More Notes On Political Correctness
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Gary L. Clark is an author. After a thirty year career he retired to write a novel. He then joined a counselor-in-training program at the local community mental health center and worked three years as a substance abuse counselor. He retired again and has written two more novels. He recently completed the annotation of a self-help book on faith-based self-help. Two published novels (available on address social justice. Mr. Clark is the Editor of He lives in St. Joseph, Missouri.

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More Notes On Political Correctness

aaaaaWe have insisted for a while now that ‘political’ correctness’ is simply about manners.  My standard line is simple:  political correctness was one thing in my fourth grade classroom with Mrs. Kingsborrow, another thing on the elementary school playground, and quite another in my mother’s kitchen.  The political right wing of America is embroiled in opposition to ‘political correctness’.  This is likely because they do not know how to express themselves without being rude and crude.    But even the right wing has a behavioral code.

Check the picture to the left.  The ravenous right wing apparently thinks that political correctness is okay when they are the people offended.  Those folks are all in a toot about men wearing their pants below the line of their underwear.  I admit that I also think the fashion is rude – but people do what people do.  To clarify – if someone offends you with their behavior or choice of fashion statement I do believe you have the right to say so.   The mannerism you chose to challenge someone else’s mannerism is in itself governed by social rules of political correctness.

Let’s take a look at some definitions of manners.


the prevailing customs, ways of living, and habits of a people, class, period, etc.; mores

ways of behaving with reference to polite standards; social comportment

a person’s outward bearing; way of speaking to and treating others

characteristic or customary way of doing, making, saying, etc.

What do you think.  I remember back in the 1950’s it was customary to refer to black people as the “N” word.  Did you notice that I did not actually type the word?  Polite manners today suggest that even typing the word is in poor taste.  And I agree, somewhat.  My position is that the “N” word should not be removed from Mark Twain’s literature.  I think it is poor manners to attempt to change great literature.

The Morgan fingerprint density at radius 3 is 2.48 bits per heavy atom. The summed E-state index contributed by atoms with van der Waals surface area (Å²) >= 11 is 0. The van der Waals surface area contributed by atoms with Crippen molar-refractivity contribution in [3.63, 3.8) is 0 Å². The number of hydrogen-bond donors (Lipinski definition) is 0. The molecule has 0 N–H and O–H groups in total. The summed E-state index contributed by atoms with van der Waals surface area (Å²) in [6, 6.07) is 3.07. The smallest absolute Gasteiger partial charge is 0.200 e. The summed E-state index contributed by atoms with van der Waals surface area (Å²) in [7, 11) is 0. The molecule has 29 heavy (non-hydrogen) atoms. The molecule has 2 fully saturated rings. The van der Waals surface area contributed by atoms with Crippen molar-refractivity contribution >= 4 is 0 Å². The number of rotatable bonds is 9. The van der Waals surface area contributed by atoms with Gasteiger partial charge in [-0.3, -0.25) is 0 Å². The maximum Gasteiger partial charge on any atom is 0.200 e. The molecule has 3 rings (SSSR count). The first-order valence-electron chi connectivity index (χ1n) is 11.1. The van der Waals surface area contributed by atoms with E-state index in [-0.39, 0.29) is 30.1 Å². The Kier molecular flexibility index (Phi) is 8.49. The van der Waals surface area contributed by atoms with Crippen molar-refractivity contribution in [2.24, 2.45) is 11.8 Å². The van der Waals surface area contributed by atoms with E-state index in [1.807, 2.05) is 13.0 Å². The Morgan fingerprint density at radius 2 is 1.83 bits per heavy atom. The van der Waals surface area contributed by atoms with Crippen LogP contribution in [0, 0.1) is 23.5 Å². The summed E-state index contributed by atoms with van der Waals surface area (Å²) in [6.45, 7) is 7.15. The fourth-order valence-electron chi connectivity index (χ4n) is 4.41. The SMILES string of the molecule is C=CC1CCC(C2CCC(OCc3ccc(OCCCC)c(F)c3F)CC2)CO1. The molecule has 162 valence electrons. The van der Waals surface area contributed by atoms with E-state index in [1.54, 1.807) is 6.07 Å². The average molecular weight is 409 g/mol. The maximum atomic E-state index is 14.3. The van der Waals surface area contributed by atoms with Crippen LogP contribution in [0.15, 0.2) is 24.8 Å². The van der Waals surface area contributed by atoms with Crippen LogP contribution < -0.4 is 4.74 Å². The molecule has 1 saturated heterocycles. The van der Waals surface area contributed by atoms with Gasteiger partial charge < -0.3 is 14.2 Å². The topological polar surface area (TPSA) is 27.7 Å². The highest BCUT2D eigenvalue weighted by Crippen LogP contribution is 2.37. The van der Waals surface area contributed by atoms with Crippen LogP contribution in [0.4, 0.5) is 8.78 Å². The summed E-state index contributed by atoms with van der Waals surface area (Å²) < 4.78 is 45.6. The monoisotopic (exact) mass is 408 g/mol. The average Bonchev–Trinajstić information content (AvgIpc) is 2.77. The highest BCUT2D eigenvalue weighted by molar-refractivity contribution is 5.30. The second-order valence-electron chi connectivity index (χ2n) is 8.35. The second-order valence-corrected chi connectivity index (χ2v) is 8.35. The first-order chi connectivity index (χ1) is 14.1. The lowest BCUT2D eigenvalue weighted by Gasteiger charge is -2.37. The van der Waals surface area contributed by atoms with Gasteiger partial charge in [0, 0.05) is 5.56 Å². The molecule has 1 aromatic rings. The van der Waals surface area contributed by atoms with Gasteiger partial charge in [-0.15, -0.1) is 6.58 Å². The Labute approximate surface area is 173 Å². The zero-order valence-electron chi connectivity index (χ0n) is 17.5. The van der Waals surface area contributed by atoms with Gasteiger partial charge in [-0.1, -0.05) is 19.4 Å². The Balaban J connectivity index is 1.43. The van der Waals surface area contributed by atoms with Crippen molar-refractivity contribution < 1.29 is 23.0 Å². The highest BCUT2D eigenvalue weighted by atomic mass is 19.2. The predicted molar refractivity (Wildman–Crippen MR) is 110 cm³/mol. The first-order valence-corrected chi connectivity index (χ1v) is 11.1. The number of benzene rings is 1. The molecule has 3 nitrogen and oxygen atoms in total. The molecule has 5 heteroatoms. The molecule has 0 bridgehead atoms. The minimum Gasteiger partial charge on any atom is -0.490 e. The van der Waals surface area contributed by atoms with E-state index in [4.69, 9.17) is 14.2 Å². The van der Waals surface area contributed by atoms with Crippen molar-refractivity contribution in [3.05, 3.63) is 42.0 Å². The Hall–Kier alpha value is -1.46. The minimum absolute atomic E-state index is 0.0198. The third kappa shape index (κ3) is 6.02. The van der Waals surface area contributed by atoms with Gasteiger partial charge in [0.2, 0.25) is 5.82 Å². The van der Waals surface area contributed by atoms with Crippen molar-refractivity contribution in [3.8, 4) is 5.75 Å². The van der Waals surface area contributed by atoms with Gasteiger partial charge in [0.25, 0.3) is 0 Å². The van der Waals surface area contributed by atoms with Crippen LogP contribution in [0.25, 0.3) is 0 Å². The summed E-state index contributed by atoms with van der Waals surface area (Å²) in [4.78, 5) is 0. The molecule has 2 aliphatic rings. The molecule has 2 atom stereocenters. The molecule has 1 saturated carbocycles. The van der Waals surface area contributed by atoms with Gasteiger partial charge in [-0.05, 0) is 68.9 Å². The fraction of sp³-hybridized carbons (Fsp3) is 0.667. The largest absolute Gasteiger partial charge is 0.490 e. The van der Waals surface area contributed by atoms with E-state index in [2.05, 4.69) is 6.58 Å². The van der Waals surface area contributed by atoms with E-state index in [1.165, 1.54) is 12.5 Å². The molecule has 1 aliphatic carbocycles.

Really people.  Look at those definitions of manners.  Civilization and technology have evolved to a point where customs in one geographic area affect the sensibilities in other geographic areas.  Cultures clash.  When one culture insists on imposing their manners on another culture then we have conflict.  And I believe that conflict is at the root of the present squabbles over political correctness.

I am the President of the Board of The Alano Club of St. Joseph, Missouri, Inc.  There are thirty-six 12 Step meetings each week in our building.  At the entrance to the building there is a patio with a picnic table.  People gather around that table before and after their meetings.  Cultures clash.

Al-Anon, a program for families of the addicted, is an older crowd of mostly women.  Many women entering Al-Anon today come because of their children.  The children drink or use drugs and the mothers and grandmothers go to Al-Anon to learn how to cope and how to set appropriate boundaries.

Narcotics Anonymous is largely populated with a younger crowd.  (There are a couple of drug addicts in our NA group that are older than me, and I am a senior).  6:30 PM to 7:00 PM is a time between meetings where two diverse cultures meet.  The young street talking people from NA are gathering for their 7:00 Meeting.  Al-Anon has just finished their 5:30 PM meeting and are exiting the building.

The language of the young group is peppered with the “F” word.  Tattoos abound.  The older Al-Anon group slowly filters out, still talking as they walk, about life’s concerns.  These moments usually pass without incident.  It seems that each culture respects the other and does not wish to cause distress.  This behavior is called ‘having good manners’ – not wishing to cause discomfort to others.

I like political correctness.  I like it in the sense that it informs us of how we should behave in the presence of a different culture.  There are no written rules about this (OK, you can order Gloria Vanderbilt’s works on proper etiquette).  Social regulation takes care of most of these problems.


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